Private-sector employment increased by 130,000 jobs in October as the government shutdown weighed on the monthly figures.
The job market has been weakening in the past several months and businesses with fewer than 50 employees reflected the uncertainty of the brinkmanship in Washington over fiscal issues, according to the ADP monthly employment report released Wednesday, which is produced in collaboration with Moody’s Analytics.
The figure is below the 150,000 average that the economy has been churning out over the past year.
September's figures were revised down to 145,000 from 166,000.
Mark Zandi, chief economist with Moody's, said the October figures are soft and that the "job market is slowing but not breaking."
The service sector, which has led the labor market's expansion, showed some weakness, adding only 107,000 compared with 130,000 in September.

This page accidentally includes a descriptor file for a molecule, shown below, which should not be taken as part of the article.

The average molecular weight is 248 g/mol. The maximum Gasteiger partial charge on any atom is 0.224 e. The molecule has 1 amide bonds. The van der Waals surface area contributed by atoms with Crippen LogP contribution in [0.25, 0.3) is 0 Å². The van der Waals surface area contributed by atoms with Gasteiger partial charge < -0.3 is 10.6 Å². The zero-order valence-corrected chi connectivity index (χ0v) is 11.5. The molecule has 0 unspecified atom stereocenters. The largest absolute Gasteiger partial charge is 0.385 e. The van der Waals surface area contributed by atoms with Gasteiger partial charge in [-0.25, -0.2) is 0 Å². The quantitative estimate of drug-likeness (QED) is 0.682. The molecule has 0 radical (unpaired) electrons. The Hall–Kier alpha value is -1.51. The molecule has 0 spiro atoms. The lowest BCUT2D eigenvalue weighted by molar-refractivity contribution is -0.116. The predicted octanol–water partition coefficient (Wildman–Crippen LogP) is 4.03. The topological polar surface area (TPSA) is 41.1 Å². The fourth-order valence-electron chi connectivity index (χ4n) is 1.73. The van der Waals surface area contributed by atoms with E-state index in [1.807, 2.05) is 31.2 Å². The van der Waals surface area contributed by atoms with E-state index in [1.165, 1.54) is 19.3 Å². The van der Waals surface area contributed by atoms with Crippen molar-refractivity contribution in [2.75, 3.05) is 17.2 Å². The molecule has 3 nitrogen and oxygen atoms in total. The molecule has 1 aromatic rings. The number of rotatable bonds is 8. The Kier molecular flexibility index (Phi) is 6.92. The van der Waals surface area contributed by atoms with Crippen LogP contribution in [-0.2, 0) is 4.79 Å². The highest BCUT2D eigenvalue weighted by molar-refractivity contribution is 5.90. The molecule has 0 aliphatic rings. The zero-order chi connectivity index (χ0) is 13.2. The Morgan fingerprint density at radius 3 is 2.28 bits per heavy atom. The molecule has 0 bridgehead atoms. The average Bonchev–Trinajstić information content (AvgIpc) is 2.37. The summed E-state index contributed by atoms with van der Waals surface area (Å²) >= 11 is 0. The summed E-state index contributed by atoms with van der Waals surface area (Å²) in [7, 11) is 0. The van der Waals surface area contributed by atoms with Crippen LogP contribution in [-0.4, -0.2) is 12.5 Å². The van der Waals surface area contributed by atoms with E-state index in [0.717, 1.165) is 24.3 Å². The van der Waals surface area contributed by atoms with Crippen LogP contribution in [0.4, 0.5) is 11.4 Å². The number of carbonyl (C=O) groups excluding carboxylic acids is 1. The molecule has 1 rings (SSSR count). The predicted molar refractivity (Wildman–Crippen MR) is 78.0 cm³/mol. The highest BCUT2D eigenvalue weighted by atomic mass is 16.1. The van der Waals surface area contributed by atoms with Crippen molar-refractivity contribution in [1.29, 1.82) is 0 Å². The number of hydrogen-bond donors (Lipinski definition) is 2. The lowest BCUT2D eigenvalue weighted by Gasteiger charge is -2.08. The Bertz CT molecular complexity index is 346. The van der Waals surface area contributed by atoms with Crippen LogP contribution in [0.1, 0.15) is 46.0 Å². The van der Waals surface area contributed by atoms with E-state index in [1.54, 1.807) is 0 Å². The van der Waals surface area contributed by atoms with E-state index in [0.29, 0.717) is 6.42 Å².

Weak jobs growth is certain to keep the Federal Reserve in stimulus mode into the spring. Zandi, among other economists, expect the central bank to wait until March to taper its $85 billion in monthly stimulus.
Economic data delayed by the government shutdown could take several months to shake out before there is a clearer picture on the trajectory of the economy.
Meanwhile, construction jobs picked up by 14,000 and manufacturing added 5,000. Goods-producing employment rose by 24,000 jobs in October, up from 16,000 in September.
Despite the drop off in service-sector growth, Zandi expects that it will get revved up heading into next year especially if "Washington can reasonably and gracefully" resolve some pressing fiscal issues.
Government funding runs out Jan. 15 without an agreement and the debt ceiling extension deadline is Feb. 7.
The next jobs report from the government is due out Nov. 8, a week later than originally planned because of the 16-day government shutdown.
Zandi expects that the report will show jobs growth of only 100,000 and the unemployment rate could tick up to 7.4 percent from 7.2, mostly because of the shutdown.
The jobs market had weakened over the summer because of the Jan. 1 tax increases and the start of sequester cuts in the spring that Zandi argues that the economy is still absorbing.